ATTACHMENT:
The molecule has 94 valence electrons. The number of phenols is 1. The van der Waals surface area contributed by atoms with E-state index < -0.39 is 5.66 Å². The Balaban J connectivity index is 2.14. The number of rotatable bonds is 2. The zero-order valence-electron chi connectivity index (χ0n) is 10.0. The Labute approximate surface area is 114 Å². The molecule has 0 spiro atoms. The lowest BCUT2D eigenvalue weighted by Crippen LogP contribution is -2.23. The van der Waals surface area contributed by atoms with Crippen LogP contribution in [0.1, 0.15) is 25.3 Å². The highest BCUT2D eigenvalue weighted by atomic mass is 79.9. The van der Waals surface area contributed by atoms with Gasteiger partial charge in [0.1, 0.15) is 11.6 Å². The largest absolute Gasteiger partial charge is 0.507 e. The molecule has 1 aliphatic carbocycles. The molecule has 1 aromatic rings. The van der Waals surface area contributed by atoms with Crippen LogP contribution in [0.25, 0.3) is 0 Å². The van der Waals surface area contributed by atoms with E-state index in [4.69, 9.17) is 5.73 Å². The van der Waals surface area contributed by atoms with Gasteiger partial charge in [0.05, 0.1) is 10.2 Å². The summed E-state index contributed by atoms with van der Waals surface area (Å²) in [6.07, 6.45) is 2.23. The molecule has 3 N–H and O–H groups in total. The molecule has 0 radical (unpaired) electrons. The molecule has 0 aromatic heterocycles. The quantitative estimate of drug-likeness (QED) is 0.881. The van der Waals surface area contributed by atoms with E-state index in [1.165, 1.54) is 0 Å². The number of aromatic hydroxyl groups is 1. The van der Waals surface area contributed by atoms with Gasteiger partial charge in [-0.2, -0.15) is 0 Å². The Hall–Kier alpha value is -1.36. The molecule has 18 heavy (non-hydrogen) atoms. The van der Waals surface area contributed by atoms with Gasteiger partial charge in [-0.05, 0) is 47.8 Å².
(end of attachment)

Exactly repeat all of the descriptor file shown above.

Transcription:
The molecule has 94 valence electrons. The number of phenols is 1. The van der Waals surface area contributed by atoms with E-state index < -0.39 is 5.66 Å². The Balaban J connectivity index is 2.14. The number of rotatable bonds is 2. The zero-order valence-electron chi connectivity index (χ0n) is 10.0. The Labute approximate surface area is 114 Å². The molecule has 0 spiro atoms. The lowest BCUT2D eigenvalue weighted by Crippen LogP contribution is -2.23. The van der Waals surface area contributed by atoms with Crippen LogP contribution in [0.1, 0.15) is 25.3 Å². The highest BCUT2D eigenvalue weighted by atomic mass is 79.9. The van der Waals surface area contributed by atoms with Gasteiger partial charge in [0.1, 0.15) is 11.6 Å². The largest absolute Gasteiger partial charge is 0.507 e. The molecule has 1 aliphatic carbocycles. The molecule has 1 aromatic rings. The van der Waals surface area contributed by atoms with Crippen LogP contribution in [0.25, 0.3) is 0 Å². The van der Waals surface area contributed by atoms with E-state index in [4.69, 9.17) is 5.73 Å². The van der Waals surface area contributed by atoms with Gasteiger partial charge in [0.05, 0.1) is 10.2 Å². The summed E-state index contributed by atoms with van der Waals surface area (Å²) in [6.07, 6.45) is 2.23. The molecule has 3 N–H and O–H groups in total. The molecule has 0 radical (unpaired) electrons. The molecule has 0 aromatic heterocycles. The quantitative estimate of drug-likeness (QED) is 0.881. The van der Waals surface area contributed by atoms with E-state index in [1.165, 1.54) is 0 Å². The number of aromatic hydroxyl groups is 1. The van der Waals surface area contributed by atoms with Gasteiger partial charge in [-0.2, -0.15) is 0 Å². The Hall–Kier alpha value is -1.36. The molecule has 18 heavy (non-hydrogen) atoms. The van der Waals surface area contributed by atoms with Gasteiger partial charge in [-0.05, 0) is 47.8 Å².